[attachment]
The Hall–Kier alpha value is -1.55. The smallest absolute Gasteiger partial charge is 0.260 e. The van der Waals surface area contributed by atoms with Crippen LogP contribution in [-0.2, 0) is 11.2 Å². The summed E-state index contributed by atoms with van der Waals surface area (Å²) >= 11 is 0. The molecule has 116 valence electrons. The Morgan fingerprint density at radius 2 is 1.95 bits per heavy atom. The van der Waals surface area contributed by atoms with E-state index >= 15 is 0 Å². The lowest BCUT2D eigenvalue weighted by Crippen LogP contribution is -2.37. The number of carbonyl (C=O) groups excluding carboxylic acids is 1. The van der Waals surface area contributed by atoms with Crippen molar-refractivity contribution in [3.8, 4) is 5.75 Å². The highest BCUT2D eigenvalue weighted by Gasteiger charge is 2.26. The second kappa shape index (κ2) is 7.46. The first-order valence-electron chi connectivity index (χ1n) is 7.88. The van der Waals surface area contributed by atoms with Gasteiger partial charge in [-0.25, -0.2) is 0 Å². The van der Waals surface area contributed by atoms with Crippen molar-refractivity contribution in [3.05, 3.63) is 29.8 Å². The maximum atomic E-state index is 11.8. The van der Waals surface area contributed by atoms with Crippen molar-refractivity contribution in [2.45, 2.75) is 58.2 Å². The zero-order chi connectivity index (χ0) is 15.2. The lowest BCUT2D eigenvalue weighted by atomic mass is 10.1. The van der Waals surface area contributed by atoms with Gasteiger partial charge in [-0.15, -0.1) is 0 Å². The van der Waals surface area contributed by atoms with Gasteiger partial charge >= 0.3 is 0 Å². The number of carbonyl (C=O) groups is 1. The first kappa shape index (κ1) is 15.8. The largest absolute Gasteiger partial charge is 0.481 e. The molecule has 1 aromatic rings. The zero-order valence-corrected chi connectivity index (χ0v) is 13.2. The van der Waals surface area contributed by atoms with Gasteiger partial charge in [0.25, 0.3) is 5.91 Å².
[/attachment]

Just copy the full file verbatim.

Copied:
The Hall–Kier alpha value is -1.55. The smallest absolute Gasteiger partial charge is 0.260 e. The van der Waals surface area contributed by atoms with Crippen LogP contribution in [-0.2, 0) is 11.2 Å². The summed E-state index contributed by atoms with van der Waals surface area (Å²) >= 11 is 0. The molecule has 116 valence electrons. The Morgan fingerprint density at radius 2 is 1.95 bits per heavy atom. The van der Waals surface area contributed by atoms with E-state index >= 15 is 0 Å². The lowest BCUT2D eigenvalue weighted by Crippen LogP contribution is -2.37. The number of carbonyl (C=O) groups excluding carboxylic acids is 1. The van der Waals surface area contributed by atoms with Crippen molar-refractivity contribution in [3.8, 4) is 5.75 Å². The highest BCUT2D eigenvalue weighted by Gasteiger charge is 2.26. The second kappa shape index (κ2) is 7.46. The first-order valence-electron chi connectivity index (χ1n) is 7.88. The van der Waals surface area contributed by atoms with Gasteiger partial charge in [-0.25, -0.2) is 0 Å². The van der Waals surface area contributed by atoms with Crippen molar-refractivity contribution in [3.05, 3.63) is 29.8 Å². The maximum atomic E-state index is 11.8. The van der Waals surface area contributed by atoms with Crippen molar-refractivity contribution in [2.45, 2.75) is 58.2 Å². The zero-order chi connectivity index (χ0) is 15.2. The lowest BCUT2D eigenvalue weighted by atomic mass is 10.1. The van der Waals surface area contributed by atoms with Gasteiger partial charge in [-0.15, -0.1) is 0 Å². The van der Waals surface area contributed by atoms with Gasteiger partial charge >= 0.3 is 0 Å². The number of carbonyl (C=O) groups is 1. The first kappa shape index (κ1) is 15.8. The largest absolute Gasteiger partial charge is 0.481 e. The molecule has 1 aromatic rings. The zero-order valence-corrected chi connectivity index (χ0v) is 13.2. The van der Waals surface area contributed by atoms with Gasteiger partial charge in [0.25, 0.3) is 5.91 Å².